The real-world dog model for Fallout 4’s Dogmeat has died

Posted on June 28, 2021

The real-world dog model and character inspiration behind Fallout 4’s German Shephard companion, Dogmeat, has passed away. Dogmeat is and always will be an iconic gaming companion who ventured with the player out into the harsh wilderness, providing loyalty, gifts, and protection. The in-game dog was modelled after River, a real-world German Shephard who stole the hearts of the development team and became an integral part of the game.

The news of River’s passing was announced by River’s owner and Fallout 4 developer Joel Burgess in a Twitter thread. Burgess mourns the loss of his friend and provides a great deal of insight into her involvement within the game itself. The thread is lovely, showcasing the personality and joy River was able to bring whilst simultaneously singing her praises, providing insightful details into Fallout 4’s development, and encouraging responsible and ethical dog ownership.

Burgess outlines how Dogmeat was always intended to be “a companion first, and a combat ally second.” He recounts how Dogmet’s personality mirrored behaviour River exuded, including her willingness to please by bringing people large objects they may or may not have wanted. This behaviour was then transposed into Dogmeat who would do the exact same thing in-game. Dogmeat would also walk ahead of the player and look back to make sure they were still coming, a trait River was known for.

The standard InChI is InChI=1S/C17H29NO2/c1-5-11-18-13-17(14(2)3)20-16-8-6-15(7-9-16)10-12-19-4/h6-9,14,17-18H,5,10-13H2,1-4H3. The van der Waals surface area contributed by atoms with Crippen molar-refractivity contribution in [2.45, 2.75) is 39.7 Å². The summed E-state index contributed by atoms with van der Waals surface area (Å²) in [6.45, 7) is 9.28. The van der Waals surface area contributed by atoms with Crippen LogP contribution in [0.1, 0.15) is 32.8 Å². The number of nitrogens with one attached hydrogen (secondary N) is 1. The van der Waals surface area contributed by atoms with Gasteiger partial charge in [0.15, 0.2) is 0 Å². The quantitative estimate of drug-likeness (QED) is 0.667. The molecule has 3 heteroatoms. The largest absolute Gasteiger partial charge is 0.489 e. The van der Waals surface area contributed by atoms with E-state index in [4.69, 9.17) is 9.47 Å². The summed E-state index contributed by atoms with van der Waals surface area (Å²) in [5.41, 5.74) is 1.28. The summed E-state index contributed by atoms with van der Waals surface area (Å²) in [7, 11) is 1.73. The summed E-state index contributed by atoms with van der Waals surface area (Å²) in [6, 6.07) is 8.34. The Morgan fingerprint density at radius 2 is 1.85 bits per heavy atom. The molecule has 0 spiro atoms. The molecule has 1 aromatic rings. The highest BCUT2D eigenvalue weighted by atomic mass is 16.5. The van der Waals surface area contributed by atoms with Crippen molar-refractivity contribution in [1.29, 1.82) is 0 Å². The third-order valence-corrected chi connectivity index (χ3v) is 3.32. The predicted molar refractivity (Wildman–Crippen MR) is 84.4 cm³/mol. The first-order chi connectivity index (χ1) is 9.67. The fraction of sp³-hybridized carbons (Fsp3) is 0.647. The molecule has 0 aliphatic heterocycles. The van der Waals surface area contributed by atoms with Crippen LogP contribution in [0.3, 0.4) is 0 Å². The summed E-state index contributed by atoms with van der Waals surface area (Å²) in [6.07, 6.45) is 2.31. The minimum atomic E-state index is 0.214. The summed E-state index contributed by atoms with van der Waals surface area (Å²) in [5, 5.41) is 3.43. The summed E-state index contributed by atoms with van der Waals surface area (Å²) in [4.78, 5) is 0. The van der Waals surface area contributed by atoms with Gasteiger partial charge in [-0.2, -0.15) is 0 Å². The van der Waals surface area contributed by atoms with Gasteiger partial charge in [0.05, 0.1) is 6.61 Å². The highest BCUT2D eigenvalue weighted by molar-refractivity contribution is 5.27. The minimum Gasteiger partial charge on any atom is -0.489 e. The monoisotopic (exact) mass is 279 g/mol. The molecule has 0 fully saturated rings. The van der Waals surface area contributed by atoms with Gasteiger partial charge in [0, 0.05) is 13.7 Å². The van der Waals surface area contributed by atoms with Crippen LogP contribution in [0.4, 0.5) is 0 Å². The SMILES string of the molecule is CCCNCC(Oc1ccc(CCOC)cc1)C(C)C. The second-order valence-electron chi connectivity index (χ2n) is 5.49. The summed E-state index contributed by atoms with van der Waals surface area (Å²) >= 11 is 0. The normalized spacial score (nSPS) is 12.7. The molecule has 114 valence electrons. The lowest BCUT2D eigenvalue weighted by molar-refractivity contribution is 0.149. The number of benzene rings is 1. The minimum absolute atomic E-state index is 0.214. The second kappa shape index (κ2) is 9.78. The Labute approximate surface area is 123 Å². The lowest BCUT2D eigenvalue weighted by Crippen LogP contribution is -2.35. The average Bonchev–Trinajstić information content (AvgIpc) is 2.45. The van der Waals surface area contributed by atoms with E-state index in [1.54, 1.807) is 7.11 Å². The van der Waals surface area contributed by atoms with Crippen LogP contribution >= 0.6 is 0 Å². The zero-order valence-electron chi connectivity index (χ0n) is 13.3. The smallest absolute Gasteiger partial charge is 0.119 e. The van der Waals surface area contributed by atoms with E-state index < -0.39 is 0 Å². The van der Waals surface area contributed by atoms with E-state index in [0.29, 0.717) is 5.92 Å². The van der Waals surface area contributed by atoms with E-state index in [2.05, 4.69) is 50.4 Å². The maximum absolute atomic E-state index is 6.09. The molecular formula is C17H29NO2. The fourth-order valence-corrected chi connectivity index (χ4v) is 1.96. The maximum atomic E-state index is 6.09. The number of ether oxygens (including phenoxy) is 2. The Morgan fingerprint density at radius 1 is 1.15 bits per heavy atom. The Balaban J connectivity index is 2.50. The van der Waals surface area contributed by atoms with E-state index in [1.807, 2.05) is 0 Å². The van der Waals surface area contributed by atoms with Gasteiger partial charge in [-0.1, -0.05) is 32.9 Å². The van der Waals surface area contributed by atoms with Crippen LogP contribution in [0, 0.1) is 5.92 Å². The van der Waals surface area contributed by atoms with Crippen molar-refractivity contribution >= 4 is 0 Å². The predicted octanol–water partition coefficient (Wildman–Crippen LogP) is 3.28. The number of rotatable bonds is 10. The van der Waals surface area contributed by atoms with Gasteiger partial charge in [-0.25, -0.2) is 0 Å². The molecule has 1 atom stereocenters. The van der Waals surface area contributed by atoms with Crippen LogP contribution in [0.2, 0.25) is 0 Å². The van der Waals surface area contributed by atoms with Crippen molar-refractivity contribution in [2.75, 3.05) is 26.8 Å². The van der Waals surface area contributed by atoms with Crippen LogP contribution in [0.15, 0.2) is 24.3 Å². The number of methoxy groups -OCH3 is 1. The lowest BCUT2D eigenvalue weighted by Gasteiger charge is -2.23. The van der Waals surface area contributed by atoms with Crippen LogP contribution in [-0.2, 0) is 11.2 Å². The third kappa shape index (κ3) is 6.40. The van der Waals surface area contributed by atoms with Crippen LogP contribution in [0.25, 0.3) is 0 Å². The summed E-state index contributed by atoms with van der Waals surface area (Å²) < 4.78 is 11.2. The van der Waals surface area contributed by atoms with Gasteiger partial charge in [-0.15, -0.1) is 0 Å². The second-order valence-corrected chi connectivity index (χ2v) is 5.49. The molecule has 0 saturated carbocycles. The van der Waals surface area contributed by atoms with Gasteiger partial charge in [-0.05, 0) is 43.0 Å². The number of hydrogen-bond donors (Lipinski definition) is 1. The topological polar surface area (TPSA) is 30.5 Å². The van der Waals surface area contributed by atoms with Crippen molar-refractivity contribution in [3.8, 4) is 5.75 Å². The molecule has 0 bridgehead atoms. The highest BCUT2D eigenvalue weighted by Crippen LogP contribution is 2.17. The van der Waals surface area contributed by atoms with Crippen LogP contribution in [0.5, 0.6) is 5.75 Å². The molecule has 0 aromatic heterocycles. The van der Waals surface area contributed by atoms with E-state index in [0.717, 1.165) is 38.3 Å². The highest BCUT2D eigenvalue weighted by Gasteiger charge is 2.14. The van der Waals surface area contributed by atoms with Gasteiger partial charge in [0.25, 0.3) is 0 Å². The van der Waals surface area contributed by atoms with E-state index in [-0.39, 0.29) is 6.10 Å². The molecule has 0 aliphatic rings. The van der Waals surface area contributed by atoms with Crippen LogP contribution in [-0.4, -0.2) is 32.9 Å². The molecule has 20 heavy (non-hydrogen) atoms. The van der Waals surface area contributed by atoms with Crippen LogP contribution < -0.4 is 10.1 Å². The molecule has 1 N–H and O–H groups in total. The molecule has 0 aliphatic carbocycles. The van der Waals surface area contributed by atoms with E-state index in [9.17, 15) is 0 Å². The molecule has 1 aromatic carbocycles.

Burgess also described how other studios would hire dogs who were trained as actors or police dogs for roles such as this, but that River’s personality and calm nature meant she was perfect for the role regardless. Her personality was beloved across the Fallout 4 development team and it became hard for these devs to not see River as part of that team. River also liked being around the team and so she became a crucial part of that ecosystem.

River’s audio was also recorded for the character of Dogmeat, with Burgess recounting how he’d have to close a door between himself and River to record whimpering sounds that would then be used in-game. Opening that same door would then produce yips of celebration that would also make it into the game. River’s involvement was paramount and I think it really shows too. Dogmeat always came across as a very real companion. By avoiding ‘actor dogs’ and stock audio, the team were able to capture a feeling of authenticity and meaningfulness that I believe translated into Fallout 4. Others clearly agree, because Dogmeat ended up taking home an award for “Best Dog”.

The legacy of River and Dogmeat will go on and we wish Burgess and everyone else on the Fallout 4 team all of the best wishes possible as they try to navigate a world without their amazing friend.